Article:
Repeated administration of LPS exaggerates amphetamine-induced locomotor response and causes learning deficits in mice

Maximilian Tufvesson-Alm, Sophie Imbeault, Xi Cong Liu, Yiran Zheng, Anthi Faka, Doo Sup Choi, Lilly Schwieler, Göran Engberg, Sophie Erhardt

Research output: Contribution to journalArticlepeer-review

Abstract

Immune activation contributes to the pathophysiology of psychiatric disorders. Administration of a single dose of lipopolysaccharides (LPS) has been shown to induce depressive- and anxiety-like behaviors in rodents through activation of the kynurenine pathway, increasing levels of the N-methyl-D-aspartate (NMDA) receptor agonist quinolinic acid. Conversely, repeated administration of LPS produces increased levels of the NMDA receptor antagonist kynurenic acid. Here we show that repeated LPS administration increases sensitivity to D-amphetamine and produces cognitive deficits and anxiety-like behavior. Together, our behavioral data suggests that repeated LPS administration may be useful to study the contribution of inflammation to psychiatric disorders such as schizophrenia.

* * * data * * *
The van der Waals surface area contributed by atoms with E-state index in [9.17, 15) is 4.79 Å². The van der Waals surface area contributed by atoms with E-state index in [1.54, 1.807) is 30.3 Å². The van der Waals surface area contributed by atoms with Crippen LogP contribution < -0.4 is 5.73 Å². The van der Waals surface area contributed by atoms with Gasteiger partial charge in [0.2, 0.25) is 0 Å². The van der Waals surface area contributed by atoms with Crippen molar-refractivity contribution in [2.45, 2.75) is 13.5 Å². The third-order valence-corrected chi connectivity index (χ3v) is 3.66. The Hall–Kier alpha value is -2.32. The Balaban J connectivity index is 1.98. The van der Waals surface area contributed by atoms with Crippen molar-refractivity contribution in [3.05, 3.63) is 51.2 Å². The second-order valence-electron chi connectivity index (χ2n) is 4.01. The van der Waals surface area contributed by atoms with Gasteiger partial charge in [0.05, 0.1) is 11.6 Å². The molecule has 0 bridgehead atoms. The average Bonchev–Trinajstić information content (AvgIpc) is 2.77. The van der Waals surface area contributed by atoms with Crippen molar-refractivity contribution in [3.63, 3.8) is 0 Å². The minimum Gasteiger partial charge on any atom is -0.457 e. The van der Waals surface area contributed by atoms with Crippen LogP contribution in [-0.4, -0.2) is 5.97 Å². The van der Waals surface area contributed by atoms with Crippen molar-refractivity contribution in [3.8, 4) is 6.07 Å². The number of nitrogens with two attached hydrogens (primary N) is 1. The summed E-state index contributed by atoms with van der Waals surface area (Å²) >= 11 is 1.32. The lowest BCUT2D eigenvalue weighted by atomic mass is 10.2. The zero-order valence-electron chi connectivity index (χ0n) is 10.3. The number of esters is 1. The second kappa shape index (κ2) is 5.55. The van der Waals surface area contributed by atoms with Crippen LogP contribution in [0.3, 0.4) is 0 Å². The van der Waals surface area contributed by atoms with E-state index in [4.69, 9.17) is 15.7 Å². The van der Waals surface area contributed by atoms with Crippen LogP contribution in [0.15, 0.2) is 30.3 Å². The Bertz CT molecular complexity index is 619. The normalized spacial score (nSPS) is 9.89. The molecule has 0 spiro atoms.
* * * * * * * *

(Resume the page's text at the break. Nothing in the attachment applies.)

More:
Original languageEnglish (US)
Article number577401
JournalJournal of neuroimmunology
Volume349
DOIs
StatePublished - Dec 15 2020

Keywords

  • Immune activation
  • Inflammation
  • Kynurenic acid
  • Lipopolysaccharides
  • Psychiatry
  • Schizophrenia

ASJC Scopus subject areas

  • Immunology and Allergy
  • Immunology
  • Neurology
  • Clinical Neurology

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